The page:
Brooke Avery has developed into a premier scorer after transferring from New Hampshire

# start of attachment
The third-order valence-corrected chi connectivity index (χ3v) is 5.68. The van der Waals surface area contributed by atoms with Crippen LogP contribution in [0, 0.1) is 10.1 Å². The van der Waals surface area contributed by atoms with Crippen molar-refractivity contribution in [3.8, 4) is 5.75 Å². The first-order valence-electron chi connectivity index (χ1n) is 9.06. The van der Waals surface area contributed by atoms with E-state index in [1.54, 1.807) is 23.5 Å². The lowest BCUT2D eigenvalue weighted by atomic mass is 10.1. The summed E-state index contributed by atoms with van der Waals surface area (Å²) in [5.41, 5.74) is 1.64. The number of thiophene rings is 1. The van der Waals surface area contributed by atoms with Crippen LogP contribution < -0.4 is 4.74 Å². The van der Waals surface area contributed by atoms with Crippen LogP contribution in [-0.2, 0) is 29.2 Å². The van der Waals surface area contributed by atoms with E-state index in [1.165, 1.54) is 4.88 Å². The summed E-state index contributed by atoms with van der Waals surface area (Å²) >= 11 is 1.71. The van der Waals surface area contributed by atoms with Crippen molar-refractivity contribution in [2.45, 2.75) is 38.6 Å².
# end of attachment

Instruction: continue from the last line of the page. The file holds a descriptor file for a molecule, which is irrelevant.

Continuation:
first_img Published on December 12, 2017 at 2:10 pm Contact Adam: adhillma@syr.edu | @_adamhillman Brooke Avery has had to be patient throughout her entire collegiate hockey career. She struggled to make a mark on the ice in her first two seasons, tallying eight points combined in those seasons.But now, in her third year of eligibility, Avery has finally found success.After transferring to Syracuse (5-11-2, 4-3-1 CHA) from University of New Hampshire before the 2015-16 season, she was forced to sit out and watch for one season, per NCAA rules regarding transfers. Even when she stepped on the ice, she did not see immediate success. Currently a redshirt junior, Avery is contributing at SU. The winger has six goals and three assists thus far this season, tied for the team lead in goals.“Last year, she struggled a bit,” SU head coach Paul Flanagan said. “We always knew she would come along and be a good player for us.”In high school, she was offered by both UNH and SU. Deciding to stay close to home, Avery chose UNH, approximately 45 miles from her hometown of Concord, New Hampshire. Over 36 games in her freshman season as Wildcat, Avery tallied one goal and one assist.AdvertisementThis is placeholder text“The redshirt year I took at UNH helped me learn and watch the game,” Avery said. “Stepping in has been a big thing for me… making sure that everyone is on the same page.”Following a difficult freshman year, she looked to transfer. Wishing to mix intense athletics with challenging academics, Avery came to SU, intending to transfer into the S.I. Newhouse School of Public Communications.Success didn’t immediately coincide with her transfer. She spent much of the season sitting on the sideline, watching her teammates and learning the system.While she tallied more points than her first year at UNH, Avery only accumulated six points in 2016-17. Despite the improvement, she still was not reaching her full potential, Flanagan said.“Hockey comes naturally to her and her game is only going to get better,” sophomore Savannah Rennie said. “She’s got great skills out there. She sees the game really well.”Yet even when she was not having success on the ice, Avery said she was always confident that if she worked hard enough, she would develop.This season, the work has finally paid off.On Nov. 11, as the Orange faced a one-goal deficit against Penn State with eight minutes remaining, Avery made her mark. After a Rennie shot missed the net, Avery jumped on the opportunity, tipping it in for the game-tying goal.Since that third period, Avery has become a premier offensive player for the Orange. She has totaled five points in her last seven games, including a two-goal game against the Rochester Institute of Technology on Nov. 18.After two years of mainly watching from the sideline, Avery credits her precise attention while sitting.“I tried to focus on all the little things,” Avery said. “Now, as long as I know I am doing the right thing, I expect everyone to do the same.” Comments Facebook Twitter Google+last_img